Rhinoplasty (Nose Job)
Rhinoplasty or nose surgery, sometimes referred to as “nose reshaping” or a “nose job,” improves the appearance and proportion of your nose, enhancing facial harmony and self-confidence. Surgery of the nose may also correct impaired breathing caused by structural abnormalities in the nose.
Rhinoplasty surgery can change or correct:
- Nose size in relation to the other facial structures
- Nose width at the bridge and base
- Nose profile, with visible humps or depressions on the bridge
- Nasal tip that is large or bulbous, drooping, or too upturned
- Nostrils that are large, wide, or upturned
- Nasal asymmetry and deviation
The majority of people who undergo nose reshaping surgery are unhappy with the appearance of their noses and want to improve the proportions of their facial features. A smaller number are individuals who deal with discomfort or breathing difficulties due to structural abnormalities or previous nose injuries. The best candidates for rhinoplasty are in good general health, understand the risks, and have realistic expectations regarding results. Skin type, ethnicity, and age are additional factors considered before rhinoplasty surgery.
Rhinoplasty is popular among teenagers, but doctors recommend girls wait until age 14 or 15 and boys a few additional years before undergoing nose surgery to give the nose time to finish growing.
What Rhinoplasty Involves
Rhinoplasty is often performed under light general anesthesia and generally takes about two hours to perform. During the procedure, your board-certified Kelsey-Seybold plastic surgeon will remove, modify, or add tissue or synthetic material, depending on the patient’s goals. Surgery can be performed as an open or closed procedure. Open rhinoplasty consists of lifting the skin off the nasal structure to expose deeper layers of tissue. Closed rhinoplasty involves incisions hidden within the nostrils, resulting in no visible scarring and decreased recovery time.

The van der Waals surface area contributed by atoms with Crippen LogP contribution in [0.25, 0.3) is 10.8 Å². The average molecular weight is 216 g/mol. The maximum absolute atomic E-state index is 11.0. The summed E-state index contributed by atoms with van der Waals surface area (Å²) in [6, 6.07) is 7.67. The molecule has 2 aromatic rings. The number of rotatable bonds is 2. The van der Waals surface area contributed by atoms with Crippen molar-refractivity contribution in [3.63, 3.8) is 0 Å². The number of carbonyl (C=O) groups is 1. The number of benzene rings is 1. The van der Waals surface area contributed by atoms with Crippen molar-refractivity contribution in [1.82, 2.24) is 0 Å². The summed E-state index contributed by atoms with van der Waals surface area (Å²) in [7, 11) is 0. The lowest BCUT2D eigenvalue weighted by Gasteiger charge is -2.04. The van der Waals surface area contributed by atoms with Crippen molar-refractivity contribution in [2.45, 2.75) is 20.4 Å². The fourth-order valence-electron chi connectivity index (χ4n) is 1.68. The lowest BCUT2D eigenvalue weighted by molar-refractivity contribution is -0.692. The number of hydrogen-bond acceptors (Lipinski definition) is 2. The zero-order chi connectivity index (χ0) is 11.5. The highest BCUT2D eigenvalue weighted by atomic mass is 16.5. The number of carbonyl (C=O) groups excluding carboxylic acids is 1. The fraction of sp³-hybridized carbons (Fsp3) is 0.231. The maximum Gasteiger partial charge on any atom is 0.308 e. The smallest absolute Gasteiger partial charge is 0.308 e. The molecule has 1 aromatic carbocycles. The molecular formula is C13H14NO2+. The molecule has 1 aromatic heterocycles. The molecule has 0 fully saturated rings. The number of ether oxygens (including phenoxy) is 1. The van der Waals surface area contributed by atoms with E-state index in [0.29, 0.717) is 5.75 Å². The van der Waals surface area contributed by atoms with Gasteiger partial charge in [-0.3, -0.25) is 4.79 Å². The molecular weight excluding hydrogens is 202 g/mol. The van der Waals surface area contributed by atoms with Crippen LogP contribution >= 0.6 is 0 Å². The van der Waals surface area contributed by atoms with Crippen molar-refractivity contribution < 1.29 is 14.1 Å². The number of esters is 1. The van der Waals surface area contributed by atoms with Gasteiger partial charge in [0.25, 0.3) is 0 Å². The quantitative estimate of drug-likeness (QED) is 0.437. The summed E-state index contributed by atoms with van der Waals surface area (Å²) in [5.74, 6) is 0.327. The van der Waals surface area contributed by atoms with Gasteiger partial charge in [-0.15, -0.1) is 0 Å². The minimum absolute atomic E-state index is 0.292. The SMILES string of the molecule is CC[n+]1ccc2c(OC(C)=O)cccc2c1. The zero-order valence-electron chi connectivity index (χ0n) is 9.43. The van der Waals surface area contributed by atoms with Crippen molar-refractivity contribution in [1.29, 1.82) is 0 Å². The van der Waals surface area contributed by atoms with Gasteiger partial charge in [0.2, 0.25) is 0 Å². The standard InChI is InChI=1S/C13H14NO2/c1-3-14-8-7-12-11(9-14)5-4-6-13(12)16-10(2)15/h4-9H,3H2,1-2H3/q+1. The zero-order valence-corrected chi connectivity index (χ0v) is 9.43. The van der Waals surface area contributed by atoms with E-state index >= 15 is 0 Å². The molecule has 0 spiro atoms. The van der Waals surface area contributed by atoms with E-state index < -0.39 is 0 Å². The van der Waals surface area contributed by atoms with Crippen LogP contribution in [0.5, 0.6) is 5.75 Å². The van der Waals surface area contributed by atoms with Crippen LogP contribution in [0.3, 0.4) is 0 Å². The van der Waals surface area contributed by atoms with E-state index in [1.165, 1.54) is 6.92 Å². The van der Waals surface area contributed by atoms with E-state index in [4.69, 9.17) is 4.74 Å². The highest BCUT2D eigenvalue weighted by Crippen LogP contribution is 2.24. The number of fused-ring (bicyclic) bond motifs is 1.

Once surgery is completed, a plastic splint is placed on the outside of the nose, and soft packing is placed in the nostrils, which generally can be removed within three to five days followed by removal of the splint about a week post-surgery. Typically, patients can return to work within two weeks of surgery, provided strenuous exercise is avoided, and glasses or sunglasses can’t be worn for at least four weeks post-surgery.
Expect swelling, which can take up to two years to be completely resolved. The final results of rhinoplasty can take up to a full year to be achieved.
Among the risks of rhinoplasty are infection, numbness, chronic nosebleeds, a perforated septum, and difficulty breathing. To minimize these risks, choose a board-certified plastic surgeon with experience performing nose jobs.
Types of Rhinoplasty
There are several types of rhinoplasty, including:
- Reduction rhinoplasty, which can give a patient a nose that is more proportionate to other facial features.
- Augmentation rhinoplasty, during which the surgeon performs bone or tissue grafting to build up the nasal tip and bridge, in most cases using cartilage from other parts of the nose.
- Reconstructive rhinoplasty, during which the surgeon rebuilds the nose following an accident, skin cancer, or other serious illness.
Many patients have additional treatments along with their nose surgery to help maintain the balance of the face. These can include:
- Chin augmentation or reduction surgery
- Cheek augmentation
- Brow lift
- Blepharoplasty, or eyelid surgery
Additional information is available from the American Society of Plastic Surgeons.